Gold investors have been getting destroyed in recent weeks, with the yellow metal falling nearly 40% from its 2011 high to this year’s low.
But it may be premature to declare the end of the yellow metal.
Tom Fitzpatrick, Citi’s top chartist, reminds us of the 1970’s when we witnessed a similar move under similar conditions.
He starts with a clip from an old New York Times article. Via King World News:
New York Times, August 29, 1976:
“Two years ago gold bugs ran wild as the price of gold rose nearly six times. But since cresting two years ago it has steadily declined, almost by half, putting the gold bugs in flight. The most recent advisory from a leading Wall Street firm suggests that the price will continue to drift downward, and may ultimately settle 40% below current levels.
The rout says a lot about consumer confidence in the worldwide recovery. The sharply reduced rates of inflation combined with resurgence of other, more economically productive investments, such as stocks, real estate, and bank savings have combined to eliminate gold’s allure.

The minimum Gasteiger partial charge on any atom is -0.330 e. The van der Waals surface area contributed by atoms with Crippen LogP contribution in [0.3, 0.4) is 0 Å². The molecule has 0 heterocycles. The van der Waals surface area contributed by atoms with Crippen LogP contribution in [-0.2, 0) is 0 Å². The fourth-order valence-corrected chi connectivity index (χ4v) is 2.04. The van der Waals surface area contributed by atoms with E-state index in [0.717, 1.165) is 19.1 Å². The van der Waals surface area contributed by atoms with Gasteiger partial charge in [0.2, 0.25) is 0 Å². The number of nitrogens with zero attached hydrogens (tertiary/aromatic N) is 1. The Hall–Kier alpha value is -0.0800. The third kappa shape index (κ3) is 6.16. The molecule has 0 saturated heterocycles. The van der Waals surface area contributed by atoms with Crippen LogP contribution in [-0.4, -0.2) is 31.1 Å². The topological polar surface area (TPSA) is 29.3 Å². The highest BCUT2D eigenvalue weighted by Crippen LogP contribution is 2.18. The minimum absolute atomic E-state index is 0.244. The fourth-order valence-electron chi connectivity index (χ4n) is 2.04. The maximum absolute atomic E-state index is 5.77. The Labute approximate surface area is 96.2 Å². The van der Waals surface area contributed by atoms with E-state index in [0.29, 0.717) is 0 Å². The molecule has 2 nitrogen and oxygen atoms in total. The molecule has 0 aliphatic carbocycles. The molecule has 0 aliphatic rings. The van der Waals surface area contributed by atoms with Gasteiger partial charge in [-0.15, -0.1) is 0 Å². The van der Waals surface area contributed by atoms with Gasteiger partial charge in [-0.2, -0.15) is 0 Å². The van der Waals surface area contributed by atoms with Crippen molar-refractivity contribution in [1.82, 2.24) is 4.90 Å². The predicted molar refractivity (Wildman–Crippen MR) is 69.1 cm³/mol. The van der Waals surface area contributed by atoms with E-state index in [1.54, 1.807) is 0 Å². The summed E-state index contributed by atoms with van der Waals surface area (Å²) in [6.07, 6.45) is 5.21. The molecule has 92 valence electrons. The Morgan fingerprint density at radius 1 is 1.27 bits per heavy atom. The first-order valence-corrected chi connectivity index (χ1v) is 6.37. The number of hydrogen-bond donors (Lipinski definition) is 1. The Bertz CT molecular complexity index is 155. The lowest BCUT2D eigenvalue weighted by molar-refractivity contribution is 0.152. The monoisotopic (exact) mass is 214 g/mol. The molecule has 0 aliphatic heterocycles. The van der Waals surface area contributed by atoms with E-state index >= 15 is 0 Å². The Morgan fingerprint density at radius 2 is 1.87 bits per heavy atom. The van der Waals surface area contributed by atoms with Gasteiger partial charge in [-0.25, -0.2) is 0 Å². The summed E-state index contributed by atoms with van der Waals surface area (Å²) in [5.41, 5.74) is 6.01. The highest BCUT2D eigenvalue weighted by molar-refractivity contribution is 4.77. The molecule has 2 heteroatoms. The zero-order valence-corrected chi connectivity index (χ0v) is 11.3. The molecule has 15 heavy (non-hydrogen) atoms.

Although the American economy has reduced its rapid rate of recovery, it is still on a firm expansionary course. The fear that dominated two years ago has largely vanished, replaced by a recovery that has turned the gold speculators’ dreams into a nightmare.”
What happened next? Here’s Fitzpatrick:
In 1976 the Gold correction ended in August and the Equity market began a deep correction in September (27% over 18 months). During that period Gold rallied by about 78% and over the 1976-1980 period it multiplied in value by a factor of 8 from just over $100 to over $800. The final part of that rally saw Gold rise from about $470 to $850 over about 4 weeks on the back of the USSR invasion of Afghanistan. Even without that move it still multiplied by about 4.5 times in just over 3 years.
So, just because gold is down, it doesn’t mean it’s out.
Here’s Fitzpatrick’s chart.